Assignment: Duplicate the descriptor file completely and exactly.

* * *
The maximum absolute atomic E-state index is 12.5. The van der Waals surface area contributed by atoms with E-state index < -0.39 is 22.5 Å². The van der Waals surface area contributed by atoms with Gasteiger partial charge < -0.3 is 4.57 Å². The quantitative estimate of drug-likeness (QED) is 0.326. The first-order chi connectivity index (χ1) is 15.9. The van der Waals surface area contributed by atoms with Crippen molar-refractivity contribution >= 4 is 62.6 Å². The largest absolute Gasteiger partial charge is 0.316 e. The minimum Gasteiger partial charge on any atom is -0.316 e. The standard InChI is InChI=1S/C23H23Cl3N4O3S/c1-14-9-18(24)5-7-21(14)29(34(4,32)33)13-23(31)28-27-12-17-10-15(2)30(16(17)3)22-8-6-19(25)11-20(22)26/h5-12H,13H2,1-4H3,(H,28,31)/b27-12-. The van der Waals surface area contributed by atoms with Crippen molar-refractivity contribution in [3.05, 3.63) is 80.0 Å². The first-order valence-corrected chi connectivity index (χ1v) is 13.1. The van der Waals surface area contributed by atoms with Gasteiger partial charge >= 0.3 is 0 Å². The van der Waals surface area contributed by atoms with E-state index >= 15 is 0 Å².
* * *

The maximum absolute atomic E-state index is 12.5. The van der Waals surface area contributed by atoms with E-state index < -0.39 is 22.5 Å². The van der Waals surface area contributed by atoms with Gasteiger partial charge < -0.3 is 4.57 Å². The quantitative estimate of drug-likeness (QED) is 0.326. The first-order chi connectivity index (χ1) is 15.9. The van der Waals surface area contributed by atoms with Crippen molar-refractivity contribution >= 4 is 62.6 Å². The largest absolute Gasteiger partial charge is 0.316 e. The minimum Gasteiger partial charge on any atom is -0.316 e. The standard InChI is InChI=1S/C23H23Cl3N4O3S/c1-14-9-18(24)5-7-21(14)29(34(4,32)33)13-23(31)28-27-12-17-10-15(2)30(16(17)3)22-8-6-19(25)11-20(22)26/h5-12H,13H2,1-4H3,(H,28,31)/b27-12-. The van der Waals surface area contributed by atoms with Crippen molar-refractivity contribution in [3.05, 3.63) is 80.0 Å². The first-order valence-corrected chi connectivity index (χ1v) is 13.1. The van der Waals surface area contributed by atoms with Gasteiger partial charge >= 0.3 is 0 Å². The van der Waals surface area contributed by atoms with E-state index >= 15 is 0 Å².